Community-based artist and educator Zee Kesler has spent two years imagining how people will use a tiny house built on a trailer in East Vancouver.
Next week, construction on the Tiny Community Centre wraps up, and its director is excited about seeing it become an artist studio, workshop space, and ecology centre. Kesler told the Georgia Straight the 23.5-foot-long, 8.5-foot-wide, and 13.5-foot-tall house on wheels is a “makerspace” because it will see people bring projects to life, share what they’ve learned with others, and build a community.
“I think inspiring spaces create inspired people and citizens and students,” the Mount Pleasant resident said in the TCC, which is parked outside VIVO Media Arts Centre. “I think this is a great combination of things I enjoy. I got to learn how to build. I organized a workshop so other people could help us build and learn how to build something like this.”
Kesler is also a cofounder of MakerMobile, a Vancouver-based makerspace housed in a van. It’s one of a dozen or so local makerspaces that will be represented at the fifth annual Vancouver Mini Maker Faire this weekend.
Organized by the Vancouver Maker Foundation, the two-day “show-and-tell” event—one of many such gatherings held around the world—will bring together artists, crafters, hackers, hobbyists, tinkerers, and other “makers” in a celebration of DIY creativity. Over 100 makers are expected to showcase their projects, and the schedule includes panels, presentations, and workshops.
On Sunday (June 7), a panel will address the topic of making makerspaces. Moderated by 3-D printing consultant John Biehler, the discussion will feature representatives of four local makerspaces: Steven Smethurst of Vancouver Hack Space in Southeast False Creek, Derek Gaw of MakerLabs in Strathcona, Reza Ghaeli of Zen Maker Lab in North Vancouver, and Jason Grijzen of Fraser Valley Makerspace in Langley.
Dylan Belvedere, an engineering student at Simon Fraser University, will also be at the Maker Faire. He’s a cofounder of Maker Cube, which opened Surrey’s first makerspace (202–10663 King George Boulevard) on June 1 and hopes to start up a second makerspace in New Westminster’s Queensborough neighbourhood this summer.
Belvedere told the Straight he plans to equip the 850-square-foot Surrey location with electronics-prototyping and hand tools, two 3-D printers, and possibly a computer-numerical-control router and a sewing machine. Regular members pay $25 per month for access during business hours or whenever a key holder is present, and key-holding members pay $100 per month for anytime access.
“At least in Surrey, since the population is getting more dense around the city centre, people who would normally work out of their garages, if they were into making things, are moving into apartments and will need space like this,” Belvedere, who recently moved to Coquitlam, said by phone from Surrey.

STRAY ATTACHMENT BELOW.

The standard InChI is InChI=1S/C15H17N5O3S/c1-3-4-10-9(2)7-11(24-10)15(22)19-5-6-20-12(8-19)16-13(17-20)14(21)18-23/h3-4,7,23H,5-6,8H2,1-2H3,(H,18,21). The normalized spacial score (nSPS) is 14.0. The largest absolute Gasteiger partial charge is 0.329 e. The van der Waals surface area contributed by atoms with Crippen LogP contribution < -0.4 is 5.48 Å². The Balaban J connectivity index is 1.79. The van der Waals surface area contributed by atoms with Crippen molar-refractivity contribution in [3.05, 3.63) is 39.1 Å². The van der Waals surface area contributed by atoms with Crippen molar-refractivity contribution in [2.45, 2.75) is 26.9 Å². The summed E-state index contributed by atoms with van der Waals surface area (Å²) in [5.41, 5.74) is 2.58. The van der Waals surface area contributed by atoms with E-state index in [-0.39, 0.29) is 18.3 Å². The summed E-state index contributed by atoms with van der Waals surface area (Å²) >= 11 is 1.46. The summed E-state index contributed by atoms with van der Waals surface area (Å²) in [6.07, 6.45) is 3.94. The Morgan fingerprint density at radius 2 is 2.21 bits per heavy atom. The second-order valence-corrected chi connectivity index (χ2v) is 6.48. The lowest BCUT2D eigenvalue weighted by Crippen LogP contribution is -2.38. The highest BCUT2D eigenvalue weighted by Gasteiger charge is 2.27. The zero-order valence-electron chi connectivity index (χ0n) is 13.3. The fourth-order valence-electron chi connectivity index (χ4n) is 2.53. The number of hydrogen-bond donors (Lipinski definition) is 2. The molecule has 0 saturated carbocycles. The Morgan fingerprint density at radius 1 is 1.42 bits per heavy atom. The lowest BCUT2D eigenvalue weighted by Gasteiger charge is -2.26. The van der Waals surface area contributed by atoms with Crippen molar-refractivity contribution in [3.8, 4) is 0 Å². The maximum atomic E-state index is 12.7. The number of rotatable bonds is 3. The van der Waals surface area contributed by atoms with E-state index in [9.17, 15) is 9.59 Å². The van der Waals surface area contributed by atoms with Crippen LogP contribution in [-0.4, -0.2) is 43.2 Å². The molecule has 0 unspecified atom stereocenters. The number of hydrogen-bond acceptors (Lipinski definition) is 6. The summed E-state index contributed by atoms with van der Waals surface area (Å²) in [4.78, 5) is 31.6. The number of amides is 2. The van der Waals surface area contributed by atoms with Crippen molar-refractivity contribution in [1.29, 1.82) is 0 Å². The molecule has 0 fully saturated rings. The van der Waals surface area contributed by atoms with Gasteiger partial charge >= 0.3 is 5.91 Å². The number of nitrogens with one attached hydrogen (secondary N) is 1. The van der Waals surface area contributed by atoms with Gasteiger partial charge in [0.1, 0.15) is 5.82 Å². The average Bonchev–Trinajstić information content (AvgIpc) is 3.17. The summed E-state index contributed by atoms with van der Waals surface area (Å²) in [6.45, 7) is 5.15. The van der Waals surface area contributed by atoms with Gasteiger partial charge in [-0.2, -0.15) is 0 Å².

Belvedere noted that he plans to offer robotics workshops for youth. In February, he started organizing weekly makers’ meet-ups at the City Centre Library in partnership with Surrey Libraries.
“For me, it’s a lot about community,” Belvedere said. “It’s about bringing people together that come from different backgrounds and being able to teach each other and being able to make this education accessible to the whole community.”
According to Dereck Dirom, a teacher at Abbotsford Senior Secondary School, a makerspace is a place to “dream, invent, and share”. His company, GearBots Educational Resources, offers GearBots Makerspace, an extracurricular program for kids ages nine and up, after school at Abbotsford Senior and on weekends at the Port Moody Arts Centre.
Dirom told the Straight his two-year-old program provides an opportunity for kids to learn skills such as computer programming, digital design, electronics with the open-source Arduino platform, and laser-cutting. Participants have built a 3-D printer and a drone.
“3-D printers and laser cutters engage kids, because they want to learn how to use them,” Dirom said by phone from Abbotsford. “They can use them in so many different ways that even we, as adults, don’t see. So you empower them, provide the tools for them, and they will dazzle us every time.”
During the current school year, Dirom has piloted what he calls a “makerspace” course—involving coding, engineering, and robotics—for grades 9 and 10 at Abbotsford Senior. In the coming years, he envisions schools formally offering makerspace courses in order to teach students skills that will help them succeed in the workplace.
“Teaching kids to use the tools and skills to fabricate, to think like an engineer, and to iterate are very valuable life skills that they can transfer into anything,” Dirom said.
The bulk of construction of the Tiny Community Centre took place at the Vancouver Community Laboratory, another makerspace, in partnership with local company Camera Buildings. Kesler noted that a team of 15 people participated in making the TCC, which incorporates salvaged materials.
The cozy makerspace on wheels has seating for a dozen people, a sink, a photo booth, a loft, windows, and a vertical garden. Together with fellow artists Emily Smith and Françoise Thibault, Kesler is hoping to land a City of Vancouver artist residency and station the TCC at a park for a year or so.
“I could also see it being used as an outdoor school—as a space for people to explore nature,” Kesler said. “We could have tools inside. This first project is an exploration of seeing what it can be used for and what people want it to be used for.”
The 2015 Vancouver Mini Maker Faire takes place Saturday and Sunday (June 6 and 7) at the PNE Forum.